The opening scene takes place at the Degenerate Art Exhibition in Dresden in 1937 where Barnert/Richter (age five) and his aunt are in attendance. This exhibit was assembled by the Nazis to showcase what they considered immoral art that did not "elevate the soul." It's laughable to think about the Nazis pontificating on morality. This theme of the interaction between art, morality, and politics is carried throughout the forty year time span of the movie. During the time that Barnert was living in the GDR he was expected to depict scenes about hardworking citizens. In one art class the students were to draw from models with the male shouldering a sledge hammer and the female holding up a sheaf of wheat. Interesting that art, morality, and politics are still debated. For example, I am thinking of Serrano's "Piss Christ" and Mapplethorpe's "The Perfect Moment" exhibit.
Fortunately Kurt and Ellie ultimately escape to the West. I knew that the Berlin Wall went up to keep the East Germans from fleeing to the West, but, as shown here, it was fairly easy to escape to the West before the Wall went up.
The story strays from the facts of Richter's life for dramatic effect on occasion. In an intriguing plot twist Ellie's father is shown, in his capacity as a Nazi medical doctor, to be responsible for the ultimate extermination of Kurt's aunt. Also, Kurt winds up at the Dusseldorf Academy of Art while the Academy was under the direction of Professor Antonius van Verten--a fictional stand-in for real life Joseph Beuys. The movie promotes the myth concerning Verten/Beuys of his having been shot down in Crimea during WWII and saved by Tartars.
Donnersmark has assembled an able cast. Cai Cohrs, playing Barnert at age 7, had the ability to portray intense absorption in his surroundings, giving a hint as to his ultimate development as an artist. Sebastian Koch is perfect in his portrayal of Professor Seaband, a stiff, aloof Nazi. After the war you see that Seeband had not adapted his personality just to being a good Nazi, rather he was ideally suited to being a Nazi; this worked well for him in the GDR as well. Seeband was capable of evil deeds even after the War. I had never seen Oliver Masucci, who played van Verten, and I was impressed with his ability to capture my attention just in his speaking parts. The women, Saskia Rosendahl as Kurt's aunt, and Paula Beer, as Kurt's love interest, were up to their parts. I would like to have seen Tom Schilling, as Kurt, show a little more intensity, following up on Cohrs' lead.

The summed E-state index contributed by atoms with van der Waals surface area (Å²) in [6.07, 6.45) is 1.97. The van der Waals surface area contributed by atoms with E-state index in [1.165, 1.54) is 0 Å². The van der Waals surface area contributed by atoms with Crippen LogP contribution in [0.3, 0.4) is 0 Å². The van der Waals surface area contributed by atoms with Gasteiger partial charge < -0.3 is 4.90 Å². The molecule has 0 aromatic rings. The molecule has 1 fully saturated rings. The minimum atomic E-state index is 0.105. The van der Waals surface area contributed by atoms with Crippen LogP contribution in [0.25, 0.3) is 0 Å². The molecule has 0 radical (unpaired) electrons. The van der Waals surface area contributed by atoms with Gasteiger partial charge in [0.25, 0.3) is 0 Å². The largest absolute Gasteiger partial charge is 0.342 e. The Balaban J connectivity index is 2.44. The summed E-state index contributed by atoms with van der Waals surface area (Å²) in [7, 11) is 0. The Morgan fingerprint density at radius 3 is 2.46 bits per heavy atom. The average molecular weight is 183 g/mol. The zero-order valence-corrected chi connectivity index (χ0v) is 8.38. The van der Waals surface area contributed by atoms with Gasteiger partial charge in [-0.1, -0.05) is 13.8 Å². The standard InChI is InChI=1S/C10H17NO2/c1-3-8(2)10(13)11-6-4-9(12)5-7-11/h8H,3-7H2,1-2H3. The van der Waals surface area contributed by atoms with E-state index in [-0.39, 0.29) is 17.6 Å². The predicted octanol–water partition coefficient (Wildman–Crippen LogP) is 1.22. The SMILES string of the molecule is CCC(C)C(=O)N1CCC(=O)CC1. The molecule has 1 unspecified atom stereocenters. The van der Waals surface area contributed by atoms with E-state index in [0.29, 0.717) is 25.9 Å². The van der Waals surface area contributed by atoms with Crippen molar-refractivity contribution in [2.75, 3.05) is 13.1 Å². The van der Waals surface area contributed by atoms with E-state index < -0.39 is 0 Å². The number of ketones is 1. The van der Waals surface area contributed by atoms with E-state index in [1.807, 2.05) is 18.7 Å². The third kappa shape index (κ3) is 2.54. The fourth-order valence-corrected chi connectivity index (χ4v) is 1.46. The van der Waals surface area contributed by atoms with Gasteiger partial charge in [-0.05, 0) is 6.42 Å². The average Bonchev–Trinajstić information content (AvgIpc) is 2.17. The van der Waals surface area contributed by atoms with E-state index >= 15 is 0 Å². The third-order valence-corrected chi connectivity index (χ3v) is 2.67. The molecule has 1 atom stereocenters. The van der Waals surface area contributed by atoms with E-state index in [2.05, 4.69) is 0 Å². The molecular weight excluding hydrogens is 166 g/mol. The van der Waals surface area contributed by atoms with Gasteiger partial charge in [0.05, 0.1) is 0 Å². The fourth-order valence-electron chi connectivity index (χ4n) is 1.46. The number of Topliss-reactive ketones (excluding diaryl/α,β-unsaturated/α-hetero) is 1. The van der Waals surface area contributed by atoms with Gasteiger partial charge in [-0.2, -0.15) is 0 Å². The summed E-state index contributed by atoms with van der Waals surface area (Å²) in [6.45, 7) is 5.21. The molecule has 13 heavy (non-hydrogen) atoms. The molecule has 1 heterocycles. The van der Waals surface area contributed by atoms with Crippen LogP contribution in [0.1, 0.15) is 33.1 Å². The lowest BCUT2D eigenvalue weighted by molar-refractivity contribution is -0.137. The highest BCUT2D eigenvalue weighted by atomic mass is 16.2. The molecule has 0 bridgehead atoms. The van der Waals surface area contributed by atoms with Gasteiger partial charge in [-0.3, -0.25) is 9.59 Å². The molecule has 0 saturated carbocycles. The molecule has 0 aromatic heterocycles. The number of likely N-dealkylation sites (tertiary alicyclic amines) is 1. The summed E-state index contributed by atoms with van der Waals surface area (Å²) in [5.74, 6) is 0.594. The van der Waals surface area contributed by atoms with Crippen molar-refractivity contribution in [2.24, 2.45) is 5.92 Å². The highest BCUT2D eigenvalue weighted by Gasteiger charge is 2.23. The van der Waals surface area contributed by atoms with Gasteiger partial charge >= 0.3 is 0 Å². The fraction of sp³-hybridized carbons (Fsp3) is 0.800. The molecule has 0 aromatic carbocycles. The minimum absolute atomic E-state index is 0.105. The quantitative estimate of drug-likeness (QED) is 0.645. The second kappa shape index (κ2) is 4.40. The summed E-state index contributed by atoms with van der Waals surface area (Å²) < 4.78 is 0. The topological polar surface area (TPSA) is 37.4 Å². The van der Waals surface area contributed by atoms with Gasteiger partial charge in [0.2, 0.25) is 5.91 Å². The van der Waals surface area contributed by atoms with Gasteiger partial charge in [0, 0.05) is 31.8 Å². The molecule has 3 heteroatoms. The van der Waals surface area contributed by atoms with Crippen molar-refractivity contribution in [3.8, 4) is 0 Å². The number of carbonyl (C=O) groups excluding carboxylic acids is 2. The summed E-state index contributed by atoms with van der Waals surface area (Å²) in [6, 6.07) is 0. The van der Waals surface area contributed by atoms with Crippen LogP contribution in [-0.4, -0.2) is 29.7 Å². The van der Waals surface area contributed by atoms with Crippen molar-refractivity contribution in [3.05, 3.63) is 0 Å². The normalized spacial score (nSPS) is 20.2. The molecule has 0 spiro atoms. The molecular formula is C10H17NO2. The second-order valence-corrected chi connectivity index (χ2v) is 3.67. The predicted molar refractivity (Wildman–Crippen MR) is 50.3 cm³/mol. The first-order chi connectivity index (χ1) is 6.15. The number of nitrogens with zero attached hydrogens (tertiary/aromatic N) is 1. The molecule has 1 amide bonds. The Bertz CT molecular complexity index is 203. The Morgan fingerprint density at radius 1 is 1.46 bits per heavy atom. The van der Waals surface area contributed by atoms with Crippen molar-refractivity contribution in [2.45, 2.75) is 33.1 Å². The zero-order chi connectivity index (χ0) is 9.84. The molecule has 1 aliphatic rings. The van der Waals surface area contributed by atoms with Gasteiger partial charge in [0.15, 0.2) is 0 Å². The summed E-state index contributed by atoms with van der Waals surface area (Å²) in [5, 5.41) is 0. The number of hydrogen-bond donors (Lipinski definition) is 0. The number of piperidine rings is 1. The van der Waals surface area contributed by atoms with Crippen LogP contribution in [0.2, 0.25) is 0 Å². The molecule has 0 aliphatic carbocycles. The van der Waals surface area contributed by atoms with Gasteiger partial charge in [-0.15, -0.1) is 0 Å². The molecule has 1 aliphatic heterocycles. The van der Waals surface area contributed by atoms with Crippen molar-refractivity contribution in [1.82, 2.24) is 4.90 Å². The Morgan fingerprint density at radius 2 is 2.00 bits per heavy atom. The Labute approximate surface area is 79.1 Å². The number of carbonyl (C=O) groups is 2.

Much time is devoted to showing Kurt's struggle to find his métier. His initial breakthrough was to start with photo realism and overpaint with some simple full brush strokes. Of course this movie has you asking, "What is Art." As an example, the simple overpainting of a photo image adds an indefinable mystery to the original. Is the original photo not art, but the overpainted one is?
The sound is closely miked. You don't miss door closing, the wind in trees, car motors, sheets rustling, and so forth. The score borders on being intrusive at times, but I really liked the low bass notes that accompanied the love scenes.
This was nominated for an Oscar for best cinematography. The camera work is not flashy but effective. After finding out about the Oscar nomination and watching the movie a second time with an eye toward the color palette, composition, and lighting it is easy to see the justification for the Oscar nomination. Between the sound and lighting the style reminded me a bit of Terrence Malick.
When the final product is of such high quality credit has to be given to the director.